Marching for Europe – on EU’s 60th birthday

The price I paid for pulling out the stops to make it to this morning’s march for Europe – a march I saw personally as reaching above the confines of the Brexit issue and celebrating the valuable things the EU (whose 60th birthday it is today) stands for, despite its flaws – is the crossing of the tipping point into the dreary realm of illness.

The cough has worsened and the general aches and pains and headache are all coming slowly in, testament to how hard I have been subjecting this physical vessel in recent weeks to testing yet again. But would I do it all over? To quote Mr Big, abso******lutely. 😌

As I told the kids this morning who were raising a couple of objections, something like this doesn’t happen every day. And they should never take their democratic freedom, their freedom to find things out for themselves and *make up their own minds*, and their freedom of personal expression of opinion, for granted…or to leave it to “someone else to sort it out”.

Ownership and personal responsibility have been foundations I have laid down in my parenting from the moment they could start to understand. And the moment they arrived and saw the massive crowd, all the posters (some with fairly provocative language!) and kids and flags and drum beaters and chanters and thousands and thousands of everywomen and everymen, I needed no more persuading to do; their natural curiosity took over.

There is no pretense in our household that these are in any way simple issues. They are not. I am not comfortable with everything that gets chanted, nor the mindlessness and herd mentality that can be every bit on display on an occasion like this, as much as on the ballot sheet that “roots for the other side”.

But what I do seek to introduce is curiosity, engagement, a sense of caring about these issues beyond watching the goggle box.

There is much I am ignorant about, and I do not imagine for one moment that my position in celebrating the EU’s existence, or championing the reengagement of the UK with the EU on more constructive and nuanced terms, is in any way “watertight” or 100% defensible.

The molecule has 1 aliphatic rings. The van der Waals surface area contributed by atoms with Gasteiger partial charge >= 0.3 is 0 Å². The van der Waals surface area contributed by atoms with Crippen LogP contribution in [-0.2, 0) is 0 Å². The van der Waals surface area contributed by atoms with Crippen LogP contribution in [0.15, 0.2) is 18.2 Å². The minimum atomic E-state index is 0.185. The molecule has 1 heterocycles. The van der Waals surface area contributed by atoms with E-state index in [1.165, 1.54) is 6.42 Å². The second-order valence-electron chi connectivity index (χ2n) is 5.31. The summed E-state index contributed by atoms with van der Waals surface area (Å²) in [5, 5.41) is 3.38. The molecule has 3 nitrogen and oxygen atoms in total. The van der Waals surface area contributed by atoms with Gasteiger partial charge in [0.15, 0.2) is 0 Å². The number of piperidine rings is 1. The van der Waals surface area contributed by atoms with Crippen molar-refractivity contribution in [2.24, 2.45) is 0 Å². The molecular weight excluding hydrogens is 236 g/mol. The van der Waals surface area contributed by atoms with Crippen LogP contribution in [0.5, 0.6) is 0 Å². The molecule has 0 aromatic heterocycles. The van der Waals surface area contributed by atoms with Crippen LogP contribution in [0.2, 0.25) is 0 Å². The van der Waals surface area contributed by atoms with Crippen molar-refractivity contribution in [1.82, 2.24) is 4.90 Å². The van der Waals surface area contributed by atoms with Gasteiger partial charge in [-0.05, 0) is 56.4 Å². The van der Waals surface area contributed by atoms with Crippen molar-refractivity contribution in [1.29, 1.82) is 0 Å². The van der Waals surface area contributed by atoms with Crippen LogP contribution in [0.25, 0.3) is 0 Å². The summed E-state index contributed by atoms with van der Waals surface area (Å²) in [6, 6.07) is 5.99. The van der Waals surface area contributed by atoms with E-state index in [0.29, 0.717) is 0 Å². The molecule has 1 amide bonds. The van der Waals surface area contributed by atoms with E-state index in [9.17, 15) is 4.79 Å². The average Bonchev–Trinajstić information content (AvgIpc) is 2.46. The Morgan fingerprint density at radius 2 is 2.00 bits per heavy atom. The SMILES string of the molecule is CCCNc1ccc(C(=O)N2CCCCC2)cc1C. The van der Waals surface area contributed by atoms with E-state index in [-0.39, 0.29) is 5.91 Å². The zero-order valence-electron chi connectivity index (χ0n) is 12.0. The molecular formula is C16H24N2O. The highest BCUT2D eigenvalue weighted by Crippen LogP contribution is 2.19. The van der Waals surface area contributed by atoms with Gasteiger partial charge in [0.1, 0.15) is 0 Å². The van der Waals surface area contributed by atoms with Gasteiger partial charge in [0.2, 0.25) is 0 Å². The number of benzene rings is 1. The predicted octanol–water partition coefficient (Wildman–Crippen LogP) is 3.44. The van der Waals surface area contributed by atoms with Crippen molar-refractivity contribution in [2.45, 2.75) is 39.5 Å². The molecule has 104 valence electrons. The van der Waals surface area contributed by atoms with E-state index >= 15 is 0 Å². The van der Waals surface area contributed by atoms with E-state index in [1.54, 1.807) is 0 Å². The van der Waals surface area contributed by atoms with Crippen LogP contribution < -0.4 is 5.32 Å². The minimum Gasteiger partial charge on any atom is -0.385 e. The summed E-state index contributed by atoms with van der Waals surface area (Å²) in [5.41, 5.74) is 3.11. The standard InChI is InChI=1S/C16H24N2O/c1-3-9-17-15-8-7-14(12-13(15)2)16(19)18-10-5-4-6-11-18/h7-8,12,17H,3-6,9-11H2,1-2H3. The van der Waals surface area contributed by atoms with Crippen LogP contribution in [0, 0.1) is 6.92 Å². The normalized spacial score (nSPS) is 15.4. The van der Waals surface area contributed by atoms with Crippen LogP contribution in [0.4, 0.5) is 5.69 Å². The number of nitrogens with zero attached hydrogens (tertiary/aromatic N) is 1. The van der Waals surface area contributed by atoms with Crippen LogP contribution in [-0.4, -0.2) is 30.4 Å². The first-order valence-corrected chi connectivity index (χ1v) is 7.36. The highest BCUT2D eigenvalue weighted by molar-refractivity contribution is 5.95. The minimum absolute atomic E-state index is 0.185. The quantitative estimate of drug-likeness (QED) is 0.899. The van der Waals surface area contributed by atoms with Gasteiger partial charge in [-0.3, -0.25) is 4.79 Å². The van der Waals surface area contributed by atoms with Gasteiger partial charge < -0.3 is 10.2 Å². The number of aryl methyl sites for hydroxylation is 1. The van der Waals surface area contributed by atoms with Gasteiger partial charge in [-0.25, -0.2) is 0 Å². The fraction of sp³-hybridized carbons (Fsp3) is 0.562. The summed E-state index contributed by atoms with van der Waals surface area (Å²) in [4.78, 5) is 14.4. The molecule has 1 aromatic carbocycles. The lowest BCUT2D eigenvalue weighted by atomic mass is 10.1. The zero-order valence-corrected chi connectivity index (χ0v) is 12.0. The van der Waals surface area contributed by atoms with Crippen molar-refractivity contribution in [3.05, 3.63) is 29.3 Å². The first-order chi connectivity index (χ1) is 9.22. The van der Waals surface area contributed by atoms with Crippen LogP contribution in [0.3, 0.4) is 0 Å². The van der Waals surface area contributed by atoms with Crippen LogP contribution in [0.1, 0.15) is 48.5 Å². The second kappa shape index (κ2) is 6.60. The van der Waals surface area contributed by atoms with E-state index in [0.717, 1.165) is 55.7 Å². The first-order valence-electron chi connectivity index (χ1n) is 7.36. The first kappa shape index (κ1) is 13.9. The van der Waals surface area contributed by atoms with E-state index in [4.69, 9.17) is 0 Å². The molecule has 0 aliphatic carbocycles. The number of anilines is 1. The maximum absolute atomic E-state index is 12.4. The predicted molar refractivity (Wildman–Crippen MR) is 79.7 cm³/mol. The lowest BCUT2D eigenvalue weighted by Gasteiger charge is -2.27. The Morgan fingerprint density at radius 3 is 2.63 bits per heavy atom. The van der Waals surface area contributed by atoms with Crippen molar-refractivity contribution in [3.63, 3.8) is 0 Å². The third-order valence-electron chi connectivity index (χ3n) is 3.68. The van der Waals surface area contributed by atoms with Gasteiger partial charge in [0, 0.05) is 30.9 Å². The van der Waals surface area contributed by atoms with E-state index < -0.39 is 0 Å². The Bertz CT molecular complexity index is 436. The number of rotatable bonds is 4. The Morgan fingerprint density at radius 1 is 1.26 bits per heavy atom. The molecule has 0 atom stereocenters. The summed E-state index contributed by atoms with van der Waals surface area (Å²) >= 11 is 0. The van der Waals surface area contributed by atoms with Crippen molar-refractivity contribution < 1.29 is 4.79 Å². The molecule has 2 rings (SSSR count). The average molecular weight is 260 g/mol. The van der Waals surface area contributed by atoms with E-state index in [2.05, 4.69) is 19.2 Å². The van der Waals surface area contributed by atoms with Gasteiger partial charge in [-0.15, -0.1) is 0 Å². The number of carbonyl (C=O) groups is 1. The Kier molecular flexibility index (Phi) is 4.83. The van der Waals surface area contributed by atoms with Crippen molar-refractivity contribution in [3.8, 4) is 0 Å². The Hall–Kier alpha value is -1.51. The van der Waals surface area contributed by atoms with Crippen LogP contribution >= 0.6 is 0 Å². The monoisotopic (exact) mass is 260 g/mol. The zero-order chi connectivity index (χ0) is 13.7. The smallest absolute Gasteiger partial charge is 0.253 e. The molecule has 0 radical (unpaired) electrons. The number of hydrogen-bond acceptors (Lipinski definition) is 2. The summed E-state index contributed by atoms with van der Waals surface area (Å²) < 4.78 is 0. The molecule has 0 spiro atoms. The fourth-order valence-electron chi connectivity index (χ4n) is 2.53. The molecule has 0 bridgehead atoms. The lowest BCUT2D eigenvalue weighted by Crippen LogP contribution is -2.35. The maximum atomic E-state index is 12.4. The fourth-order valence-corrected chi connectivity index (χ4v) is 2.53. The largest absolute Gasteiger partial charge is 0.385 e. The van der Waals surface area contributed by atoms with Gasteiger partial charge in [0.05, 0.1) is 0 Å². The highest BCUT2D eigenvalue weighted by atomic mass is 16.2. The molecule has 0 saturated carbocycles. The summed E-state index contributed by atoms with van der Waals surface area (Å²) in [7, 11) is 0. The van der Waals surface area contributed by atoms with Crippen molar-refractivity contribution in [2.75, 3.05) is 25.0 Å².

I am aware, having studied the history and philosophy of science for example, how the structure of scientific revolutions is delineated in the form of disruptive shifts interspersing periods of incremental progress. The phoenix does have to burn down to a crisp every now and then for an entirely new form to emerge, that is fitter for purpose.

But when the dust and ashes settle, there are a few things I care about, and these lie at the value level, which reaches beyond the “intellectual” level. I will not use the word “irrational” here. It is too loaded, and not useful, or illuminating. I also do not find it accurate, to deem them “irrational.” For my personal values run true to a much deeper logic.

Connecting one human being to another, that together we are better than alone, that life is worth living, that we each have the right to pursue the fulfilment of our own potential; that the best of humanity emerges not from fear but rather from joy, from release not suppression, from expansion not retraction, from humility not hubris, from vulnerable imperfection not photoshopped perfection, from play not war…from the dissolution of boundaries not the drawing of new battle lines. From the invitation of love, not the provocation of hate.

These values, I do not see espoused anywhere in Brexit. That’s what makes it stink to me. And, to paraphrase what I told a dear friend recently, one can’t try to get a window clean armed with a dirty cloth to use.

And these values are what I seek to teach my children one way or another, how to recognise them when they see them, how to see when they are missing, and what choices open up to them then, what they can think and feel and do and be about it.…/brexit-protest-thousands-marc……/thousands-of-remainers-flock-to-londo…/

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